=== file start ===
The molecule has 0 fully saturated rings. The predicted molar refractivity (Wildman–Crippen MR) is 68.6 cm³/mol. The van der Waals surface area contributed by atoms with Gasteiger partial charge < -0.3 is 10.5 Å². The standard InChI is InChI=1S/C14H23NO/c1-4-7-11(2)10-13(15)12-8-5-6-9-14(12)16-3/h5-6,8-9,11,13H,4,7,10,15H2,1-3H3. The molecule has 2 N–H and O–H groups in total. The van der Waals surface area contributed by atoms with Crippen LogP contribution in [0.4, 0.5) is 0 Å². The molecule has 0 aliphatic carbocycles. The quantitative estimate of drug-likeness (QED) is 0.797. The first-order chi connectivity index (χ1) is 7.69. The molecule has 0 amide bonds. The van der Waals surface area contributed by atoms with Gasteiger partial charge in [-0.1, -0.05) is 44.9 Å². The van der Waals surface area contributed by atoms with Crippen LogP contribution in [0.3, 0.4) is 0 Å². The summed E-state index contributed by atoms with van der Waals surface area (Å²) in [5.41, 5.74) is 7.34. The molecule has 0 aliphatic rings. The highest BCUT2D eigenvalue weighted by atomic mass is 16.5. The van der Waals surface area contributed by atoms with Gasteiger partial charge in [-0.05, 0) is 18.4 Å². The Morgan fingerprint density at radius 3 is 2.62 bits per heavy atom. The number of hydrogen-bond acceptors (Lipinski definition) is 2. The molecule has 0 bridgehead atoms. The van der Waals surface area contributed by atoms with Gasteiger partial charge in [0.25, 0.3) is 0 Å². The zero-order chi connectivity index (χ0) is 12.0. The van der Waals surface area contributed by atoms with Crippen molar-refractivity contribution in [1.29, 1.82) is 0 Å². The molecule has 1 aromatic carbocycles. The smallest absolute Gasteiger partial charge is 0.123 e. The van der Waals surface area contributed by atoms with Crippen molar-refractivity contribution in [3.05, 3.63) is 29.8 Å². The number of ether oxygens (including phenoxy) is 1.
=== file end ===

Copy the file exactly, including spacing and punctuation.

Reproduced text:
The molecule has 0 fully saturated rings. The predicted molar refractivity (Wildman–Crippen MR) is 68.6 cm³/mol. The van der Waals surface area contributed by atoms with Gasteiger partial charge < -0.3 is 10.5 Å². The standard InChI is InChI=1S/C14H23NO/c1-4-7-11(2)10-13(15)12-8-5-6-9-14(12)16-3/h5-6,8-9,11,13H,4,7,10,15H2,1-3H3. The molecule has 2 N–H and O–H groups in total. The van der Waals surface area contributed by atoms with Crippen LogP contribution in [0.4, 0.5) is 0 Å². The molecule has 0 aliphatic carbocycles. The quantitative estimate of drug-likeness (QED) is 0.797. The first-order chi connectivity index (χ1) is 7.69. The molecule has 0 amide bonds. The van der Waals surface area contributed by atoms with Gasteiger partial charge in [-0.1, -0.05) is 44.9 Å². The van der Waals surface area contributed by atoms with Crippen LogP contribution in [0.3, 0.4) is 0 Å². The summed E-state index contributed by atoms with van der Waals surface area (Å²) in [5.41, 5.74) is 7.34. The molecule has 0 aliphatic rings. The highest BCUT2D eigenvalue weighted by atomic mass is 16.5. The van der Waals surface area contributed by atoms with Gasteiger partial charge in [-0.05, 0) is 18.4 Å². The Morgan fingerprint density at radius 3 is 2.62 bits per heavy atom. The number of hydrogen-bond acceptors (Lipinski definition) is 2. The molecule has 0 bridgehead atoms. The van der Waals surface area contributed by atoms with Gasteiger partial charge in [0.25, 0.3) is 0 Å². The zero-order chi connectivity index (χ0) is 12.0. The van der Waals surface area contributed by atoms with Crippen molar-refractivity contribution in [1.29, 1.82) is 0 Å². The molecule has 1 aromatic carbocycles. The smallest absolute Gasteiger partial charge is 0.123 e. The van der Waals surface area contributed by atoms with Crippen molar-refractivity contribution in [3.05, 3.63) is 29.8 Å². The number of ether oxygens (including phenoxy) is 1.